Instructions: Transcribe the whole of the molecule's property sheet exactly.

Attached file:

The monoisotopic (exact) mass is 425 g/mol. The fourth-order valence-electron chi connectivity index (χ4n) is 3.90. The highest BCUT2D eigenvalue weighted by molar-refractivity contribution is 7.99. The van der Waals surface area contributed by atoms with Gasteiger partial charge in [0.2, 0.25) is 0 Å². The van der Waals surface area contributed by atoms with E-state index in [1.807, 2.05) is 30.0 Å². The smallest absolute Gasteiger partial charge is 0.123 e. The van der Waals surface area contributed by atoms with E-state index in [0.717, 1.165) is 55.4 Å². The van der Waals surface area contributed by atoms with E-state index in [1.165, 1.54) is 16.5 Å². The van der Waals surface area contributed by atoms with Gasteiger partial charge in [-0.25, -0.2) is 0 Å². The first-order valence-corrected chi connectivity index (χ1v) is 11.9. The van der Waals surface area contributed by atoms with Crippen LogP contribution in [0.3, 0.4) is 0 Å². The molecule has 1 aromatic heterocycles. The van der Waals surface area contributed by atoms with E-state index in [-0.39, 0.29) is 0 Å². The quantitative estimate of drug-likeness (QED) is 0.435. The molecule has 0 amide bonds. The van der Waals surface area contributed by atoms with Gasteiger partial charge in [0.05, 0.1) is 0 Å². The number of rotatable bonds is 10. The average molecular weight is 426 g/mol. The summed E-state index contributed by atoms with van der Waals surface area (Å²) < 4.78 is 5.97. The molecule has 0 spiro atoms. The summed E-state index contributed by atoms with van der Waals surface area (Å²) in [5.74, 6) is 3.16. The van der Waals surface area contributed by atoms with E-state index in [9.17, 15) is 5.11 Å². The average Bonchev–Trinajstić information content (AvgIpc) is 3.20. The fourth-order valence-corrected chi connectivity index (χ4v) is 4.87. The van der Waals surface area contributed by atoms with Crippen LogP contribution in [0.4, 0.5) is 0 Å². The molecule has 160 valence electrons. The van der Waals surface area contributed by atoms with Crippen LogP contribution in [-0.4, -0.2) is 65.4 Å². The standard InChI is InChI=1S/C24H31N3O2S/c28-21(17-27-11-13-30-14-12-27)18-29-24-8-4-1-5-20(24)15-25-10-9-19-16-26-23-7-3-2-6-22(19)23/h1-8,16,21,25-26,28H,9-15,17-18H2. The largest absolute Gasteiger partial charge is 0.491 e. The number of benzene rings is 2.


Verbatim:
The monoisotopic (exact) mass is 425 g/mol. The fourth-order valence-electron chi connectivity index (χ4n) is 3.90. The highest BCUT2D eigenvalue weighted by molar-refractivity contribution is 7.99. The van der Waals surface area contributed by atoms with Gasteiger partial charge in [0.2, 0.25) is 0 Å². The van der Waals surface area contributed by atoms with E-state index in [1.807, 2.05) is 30.0 Å². The smallest absolute Gasteiger partial charge is 0.123 e. The van der Waals surface area contributed by atoms with E-state index in [0.717, 1.165) is 55.4 Å². The van der Waals surface area contributed by atoms with E-state index in [1.165, 1.54) is 16.5 Å². The van der Waals surface area contributed by atoms with Gasteiger partial charge in [-0.25, -0.2) is 0 Å². The first-order valence-corrected chi connectivity index (χ1v) is 11.9. The van der Waals surface area contributed by atoms with Crippen LogP contribution in [0.3, 0.4) is 0 Å². The molecule has 1 aromatic heterocycles. The van der Waals surface area contributed by atoms with E-state index in [-0.39, 0.29) is 0 Å². The quantitative estimate of drug-likeness (QED) is 0.435. The molecule has 0 amide bonds. The van der Waals surface area contributed by atoms with Gasteiger partial charge in [0.05, 0.1) is 0 Å². The number of rotatable bonds is 10. The average molecular weight is 426 g/mol. The summed E-state index contributed by atoms with van der Waals surface area (Å²) < 4.78 is 5.97. The molecule has 0 spiro atoms. The summed E-state index contributed by atoms with van der Waals surface area (Å²) in [5.74, 6) is 3.16. The van der Waals surface area contributed by atoms with E-state index in [9.17, 15) is 5.11 Å². The average Bonchev–Trinajstić information content (AvgIpc) is 3.20. The fourth-order valence-corrected chi connectivity index (χ4v) is 4.87. The van der Waals surface area contributed by atoms with Crippen LogP contribution in [0.4, 0.5) is 0 Å². The molecule has 160 valence electrons. The van der Waals surface area contributed by atoms with Crippen LogP contribution in [-0.4, -0.2) is 65.4 Å². The standard InChI is InChI=1S/C24H31N3O2S/c28-21(17-27-11-13-30-14-12-27)18-29-24-8-4-1-5-20(24)15-25-10-9-19-16-26-23-7-3-2-6-22(19)23/h1-8,16,21,25-26,28H,9-15,17-18H2. The largest absolute Gasteiger partial charge is 0.491 e. The number of benzene rings is 2.